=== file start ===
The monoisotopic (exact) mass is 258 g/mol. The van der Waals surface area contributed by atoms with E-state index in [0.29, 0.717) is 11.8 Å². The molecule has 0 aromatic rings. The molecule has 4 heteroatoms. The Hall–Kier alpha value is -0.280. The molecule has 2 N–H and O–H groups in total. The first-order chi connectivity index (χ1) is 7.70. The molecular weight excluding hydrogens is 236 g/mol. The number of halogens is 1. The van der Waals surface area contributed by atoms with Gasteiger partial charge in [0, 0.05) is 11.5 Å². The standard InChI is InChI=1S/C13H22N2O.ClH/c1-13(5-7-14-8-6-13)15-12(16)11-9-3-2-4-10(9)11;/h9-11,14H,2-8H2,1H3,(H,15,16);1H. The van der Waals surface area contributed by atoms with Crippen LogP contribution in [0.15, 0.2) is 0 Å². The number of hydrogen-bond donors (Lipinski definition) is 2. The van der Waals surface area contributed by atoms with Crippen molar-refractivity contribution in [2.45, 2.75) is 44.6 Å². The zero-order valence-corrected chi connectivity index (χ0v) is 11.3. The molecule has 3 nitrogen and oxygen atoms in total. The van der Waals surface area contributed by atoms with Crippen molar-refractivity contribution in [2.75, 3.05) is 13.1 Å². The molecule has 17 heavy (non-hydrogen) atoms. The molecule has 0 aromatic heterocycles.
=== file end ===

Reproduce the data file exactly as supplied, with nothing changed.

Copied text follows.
The monoisotopic (exact) mass is 258 g/mol. The van der Waals surface area contributed by atoms with E-state index in [0.29, 0.717) is 11.8 Å². The molecule has 0 aromatic rings. The molecule has 4 heteroatoms. The Hall–Kier alpha value is -0.280. The molecule has 2 N–H and O–H groups in total. The first-order chi connectivity index (χ1) is 7.70. The molecular weight excluding hydrogens is 236 g/mol. The number of halogens is 1. The van der Waals surface area contributed by atoms with Gasteiger partial charge in [0, 0.05) is 11.5 Å². The standard InChI is InChI=1S/C13H22N2O.ClH/c1-13(5-7-14-8-6-13)15-12(16)11-9-3-2-4-10(9)11;/h9-11,14H,2-8H2,1H3,(H,15,16);1H. The van der Waals surface area contributed by atoms with Crippen LogP contribution in [0.15, 0.2) is 0 Å². The number of hydrogen-bond donors (Lipinski definition) is 2. The van der Waals surface area contributed by atoms with Crippen molar-refractivity contribution in [2.45, 2.75) is 44.6 Å². The zero-order valence-corrected chi connectivity index (χ0v) is 11.3. The molecule has 3 nitrogen and oxygen atoms in total. The van der Waals surface area contributed by atoms with Crippen molar-refractivity contribution in [2.75, 3.05) is 13.1 Å². The molecule has 17 heavy (non-hydrogen) atoms. The molecule has 0 aromatic heterocycles.